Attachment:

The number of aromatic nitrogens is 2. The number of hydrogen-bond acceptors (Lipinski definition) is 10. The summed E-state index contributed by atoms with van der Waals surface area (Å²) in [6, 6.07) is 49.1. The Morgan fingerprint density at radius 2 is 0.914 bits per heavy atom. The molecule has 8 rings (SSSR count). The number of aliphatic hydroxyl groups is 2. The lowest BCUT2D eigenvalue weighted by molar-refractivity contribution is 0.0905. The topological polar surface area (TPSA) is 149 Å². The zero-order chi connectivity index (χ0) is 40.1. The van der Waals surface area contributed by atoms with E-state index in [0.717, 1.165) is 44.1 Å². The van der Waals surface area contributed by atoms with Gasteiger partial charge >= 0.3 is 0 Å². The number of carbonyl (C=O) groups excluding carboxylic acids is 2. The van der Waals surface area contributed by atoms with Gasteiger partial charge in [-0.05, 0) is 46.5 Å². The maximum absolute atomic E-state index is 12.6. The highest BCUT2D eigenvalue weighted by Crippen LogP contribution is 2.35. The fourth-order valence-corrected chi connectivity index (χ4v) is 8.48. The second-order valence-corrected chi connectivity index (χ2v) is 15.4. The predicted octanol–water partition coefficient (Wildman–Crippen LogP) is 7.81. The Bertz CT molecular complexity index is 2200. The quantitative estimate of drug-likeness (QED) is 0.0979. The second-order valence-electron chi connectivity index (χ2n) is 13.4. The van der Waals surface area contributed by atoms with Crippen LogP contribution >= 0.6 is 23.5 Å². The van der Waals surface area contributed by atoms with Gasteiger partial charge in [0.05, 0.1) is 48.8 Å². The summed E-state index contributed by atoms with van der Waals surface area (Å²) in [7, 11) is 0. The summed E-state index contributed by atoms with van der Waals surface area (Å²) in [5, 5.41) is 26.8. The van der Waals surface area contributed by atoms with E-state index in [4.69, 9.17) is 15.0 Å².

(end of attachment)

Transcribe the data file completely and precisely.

The number of aromatic nitrogens is 2. The number of hydrogen-bond acceptors (Lipinski definition) is 10. The summed E-state index contributed by atoms with van der Waals surface area (Å²) in [6, 6.07) is 49.1. The Morgan fingerprint density at radius 2 is 0.914 bits per heavy atom. The molecule has 8 rings (SSSR count). The number of aliphatic hydroxyl groups is 2. The lowest BCUT2D eigenvalue weighted by molar-refractivity contribution is 0.0905. The topological polar surface area (TPSA) is 149 Å². The zero-order chi connectivity index (χ0) is 40.1. The van der Waals surface area contributed by atoms with E-state index in [0.717, 1.165) is 44.1 Å². The van der Waals surface area contributed by atoms with Gasteiger partial charge >= 0.3 is 0 Å². The number of carbonyl (C=O) groups excluding carboxylic acids is 2. The van der Waals surface area contributed by atoms with Gasteiger partial charge in [-0.05, 0) is 46.5 Å². The maximum absolute atomic E-state index is 12.6. The highest BCUT2D eigenvalue weighted by Crippen LogP contribution is 2.35. The fourth-order valence-corrected chi connectivity index (χ4v) is 8.48. The second-order valence-corrected chi connectivity index (χ2v) is 15.4. The predicted octanol–water partition coefficient (Wildman–Crippen LogP) is 7.81. The Bertz CT molecular complexity index is 2200. The quantitative estimate of drug-likeness (QED) is 0.0979. The second-order valence-electron chi connectivity index (χ2n) is 13.4. The van der Waals surface area contributed by atoms with Crippen LogP contribution >= 0.6 is 23.5 Å². The van der Waals surface area contributed by atoms with Gasteiger partial charge in [0.05, 0.1) is 48.8 Å². The summed E-state index contributed by atoms with van der Waals surface area (Å²) in [7, 11) is 0. The summed E-state index contributed by atoms with van der Waals surface area (Å²) in [5, 5.41) is 26.8. The van der Waals surface area contributed by atoms with E-state index in [4.69, 9.17) is 15.0 Å².